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Tuesday, April 19, 2011

Perceived Investment Risk In Brazil Is Lowest Ever; Country Has U.S. $320B in Reserves

Investors perceived risk on Brazil overall has never been so low compared to the U.S. Last week, the difference between the risk levels of the two countries reached their lowest level in history: 0.60 percentage points. Monday afternoon, it was at 0.62 percentage points.

These figures were extracted from the negotiations of widely a financial derivative traded in the market, the infamous CDS (Credit Default Swaps). This paper is a type of insurance sold to investors who want to protect themselves from a possible default.

If someone wants to buy Brazilian government bonds at the same time they can protect themselves using the CDS. Yesterday, it paid 1.1% per year in U.S. dollars for this purpose. To protect against potential problems in the U.S., the rate was 0.48% per annum. The CDS market moves trillions of dollars around the world and Brazil is one of the most traded.

What happens today is the result of three movements. "On one hand, it reflects the improvement in the perception of Brazil's solvency. It is also the result of the massive global liquidity," says Dany Rappaport,  economist and partner at Investport Consulting and Resource Management. "...specifically in relation to Brazil, there is a cyclical and a structural reason that catalyzes the structural reason".

From the point of view of Brazil, structurally, the public accounts showed a significant improvement in recent years. The relationship between the public sector net debt and gross domestic product (GDP) went from 60% in December 2002 to the current 39.9%. This means that the probability that the Brazilian government does not honor the repayment of bonds it issues is very low.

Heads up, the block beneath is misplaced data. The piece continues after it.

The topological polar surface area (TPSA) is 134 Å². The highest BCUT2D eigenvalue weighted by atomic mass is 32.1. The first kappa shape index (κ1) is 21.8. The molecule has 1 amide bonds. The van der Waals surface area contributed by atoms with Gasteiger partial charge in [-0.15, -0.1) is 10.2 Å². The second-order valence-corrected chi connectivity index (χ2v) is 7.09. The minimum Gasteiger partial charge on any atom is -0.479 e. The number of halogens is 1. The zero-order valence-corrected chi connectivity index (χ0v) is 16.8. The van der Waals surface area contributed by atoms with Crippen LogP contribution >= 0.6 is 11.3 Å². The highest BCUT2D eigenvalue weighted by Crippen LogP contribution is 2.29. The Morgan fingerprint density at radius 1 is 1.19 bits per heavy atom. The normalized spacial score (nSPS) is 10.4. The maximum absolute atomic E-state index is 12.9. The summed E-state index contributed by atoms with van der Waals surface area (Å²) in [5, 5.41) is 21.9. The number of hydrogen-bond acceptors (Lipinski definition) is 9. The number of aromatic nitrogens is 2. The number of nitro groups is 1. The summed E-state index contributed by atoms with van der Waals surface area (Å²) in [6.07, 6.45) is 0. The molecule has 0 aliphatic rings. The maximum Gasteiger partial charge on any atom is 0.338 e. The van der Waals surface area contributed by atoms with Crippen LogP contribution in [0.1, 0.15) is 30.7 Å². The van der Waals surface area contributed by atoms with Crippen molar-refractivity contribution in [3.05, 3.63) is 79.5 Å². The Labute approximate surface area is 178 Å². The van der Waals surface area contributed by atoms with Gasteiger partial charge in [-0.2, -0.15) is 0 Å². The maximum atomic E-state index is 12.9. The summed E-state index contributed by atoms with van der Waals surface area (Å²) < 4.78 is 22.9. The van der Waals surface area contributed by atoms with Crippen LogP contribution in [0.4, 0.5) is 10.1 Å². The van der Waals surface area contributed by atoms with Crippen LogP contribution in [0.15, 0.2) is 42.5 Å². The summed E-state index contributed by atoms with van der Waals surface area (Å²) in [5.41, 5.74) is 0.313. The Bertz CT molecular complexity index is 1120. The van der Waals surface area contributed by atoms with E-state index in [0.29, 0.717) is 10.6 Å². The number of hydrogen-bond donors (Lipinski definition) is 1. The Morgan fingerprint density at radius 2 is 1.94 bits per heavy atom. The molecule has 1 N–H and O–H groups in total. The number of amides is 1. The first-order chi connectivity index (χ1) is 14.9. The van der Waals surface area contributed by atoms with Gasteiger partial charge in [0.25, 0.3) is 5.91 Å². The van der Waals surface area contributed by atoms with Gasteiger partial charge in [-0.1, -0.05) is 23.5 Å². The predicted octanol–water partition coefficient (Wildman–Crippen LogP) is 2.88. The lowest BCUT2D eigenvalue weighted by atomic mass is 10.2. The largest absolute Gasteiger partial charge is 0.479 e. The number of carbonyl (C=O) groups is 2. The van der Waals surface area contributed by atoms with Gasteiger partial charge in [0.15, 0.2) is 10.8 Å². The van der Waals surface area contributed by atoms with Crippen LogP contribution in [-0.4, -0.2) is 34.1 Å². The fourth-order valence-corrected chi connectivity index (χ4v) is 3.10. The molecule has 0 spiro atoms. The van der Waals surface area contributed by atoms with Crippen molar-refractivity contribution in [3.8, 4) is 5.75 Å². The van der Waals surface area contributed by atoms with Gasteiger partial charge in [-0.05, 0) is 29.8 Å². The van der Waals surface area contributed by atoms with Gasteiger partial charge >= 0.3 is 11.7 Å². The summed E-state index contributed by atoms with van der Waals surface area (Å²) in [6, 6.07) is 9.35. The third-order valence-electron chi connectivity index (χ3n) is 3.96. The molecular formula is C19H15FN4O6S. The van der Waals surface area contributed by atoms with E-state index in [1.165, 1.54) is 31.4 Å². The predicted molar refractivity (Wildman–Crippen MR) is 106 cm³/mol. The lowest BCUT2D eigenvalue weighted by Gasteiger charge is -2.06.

In addition, external debt was reduced dramatically in recent years due mainly to the accumulation of international reserves. Currently, the country has a safety mattress of over $ 320B. Analysts say such an amount ensures the investor an exit door when - or if - they decide to leave Brazil.

The improvement in internal and external solvency was recognized again two weeks ago, when the ratings of credit risk, Fitch raised its rating of Brazil. The country is now at an even higher step on the scale that measures the solvency of a debt issuer.

With news from O Estado de Sao Paulo.

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Monday, April 18, 2011

Brazil Surpasses China as Top Destination For Private Equity Investment

Brazil has surpassed China as the largest destination for private equity investments in emerging markets over the next year, according to a survey by the Emerging Markets Private Equity Association (EMPEA), along with Coller Capital Emerging Markets Private Equity.

The same survey showed that emerging markets will capture a bigger slice of the investments from private equity investors, as some partners aggressively seek exposure to high growth markets such as India, China and Brazil.

"Brazil is perceived as having little or no political risk," said Sarah Alexander, chief executive and president of EMPEA. "And it has a strong economic growth that is leading to a significant increase in the middle class,".

Only 3% of private equity investors have cited political risk as a factor that could deter investment in Brazil, compared to 24% from 11% to China and India.